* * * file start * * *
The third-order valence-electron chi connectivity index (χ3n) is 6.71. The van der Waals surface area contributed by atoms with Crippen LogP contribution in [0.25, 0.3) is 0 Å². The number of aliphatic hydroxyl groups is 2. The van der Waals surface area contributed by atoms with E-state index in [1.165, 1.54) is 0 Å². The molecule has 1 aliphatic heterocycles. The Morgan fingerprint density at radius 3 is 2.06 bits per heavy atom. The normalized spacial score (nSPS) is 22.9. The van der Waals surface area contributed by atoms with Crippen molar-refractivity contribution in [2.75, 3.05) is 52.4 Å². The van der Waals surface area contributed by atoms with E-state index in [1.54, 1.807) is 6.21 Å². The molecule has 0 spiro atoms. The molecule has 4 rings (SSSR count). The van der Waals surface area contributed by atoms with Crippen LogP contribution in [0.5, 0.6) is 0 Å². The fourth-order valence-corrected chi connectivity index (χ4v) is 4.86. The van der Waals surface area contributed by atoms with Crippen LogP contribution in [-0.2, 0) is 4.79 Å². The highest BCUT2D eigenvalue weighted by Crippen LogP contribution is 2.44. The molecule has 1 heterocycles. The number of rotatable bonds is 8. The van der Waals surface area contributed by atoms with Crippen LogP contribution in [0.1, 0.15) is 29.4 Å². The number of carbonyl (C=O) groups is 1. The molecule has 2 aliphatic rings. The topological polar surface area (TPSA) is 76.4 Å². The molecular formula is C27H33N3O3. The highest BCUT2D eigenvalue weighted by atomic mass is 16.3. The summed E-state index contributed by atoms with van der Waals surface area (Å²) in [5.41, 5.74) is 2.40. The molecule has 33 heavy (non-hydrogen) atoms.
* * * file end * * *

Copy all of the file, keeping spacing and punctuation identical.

The third-order valence-electron chi connectivity index (χ3n) is 6.71. The van der Waals surface area contributed by atoms with Crippen LogP contribution in [0.25, 0.3) is 0 Å². The number of aliphatic hydroxyl groups is 2. The van der Waals surface area contributed by atoms with E-state index in [1.165, 1.54) is 0 Å². The molecule has 1 aliphatic heterocycles. The Morgan fingerprint density at radius 3 is 2.06 bits per heavy atom. The normalized spacial score (nSPS) is 22.9. The van der Waals surface area contributed by atoms with Crippen molar-refractivity contribution in [2.75, 3.05) is 52.4 Å². The van der Waals surface area contributed by atoms with E-state index in [1.54, 1.807) is 6.21 Å². The molecule has 0 spiro atoms. The molecule has 4 rings (SSSR count). The van der Waals surface area contributed by atoms with Crippen LogP contribution in [0.5, 0.6) is 0 Å². The fourth-order valence-corrected chi connectivity index (χ4v) is 4.86. The van der Waals surface area contributed by atoms with Crippen LogP contribution in [-0.2, 0) is 4.79 Å². The highest BCUT2D eigenvalue weighted by Crippen LogP contribution is 2.44. The molecule has 1 heterocycles. The number of rotatable bonds is 8. The van der Waals surface area contributed by atoms with Crippen LogP contribution in [0.1, 0.15) is 29.4 Å². The number of carbonyl (C=O) groups is 1. The molecule has 2 aliphatic rings. The topological polar surface area (TPSA) is 76.4 Å². The molecular formula is C27H33N3O3. The highest BCUT2D eigenvalue weighted by atomic mass is 16.3. The summed E-state index contributed by atoms with van der Waals surface area (Å²) in [5.41, 5.74) is 2.40. The molecule has 33 heavy (non-hydrogen) atoms.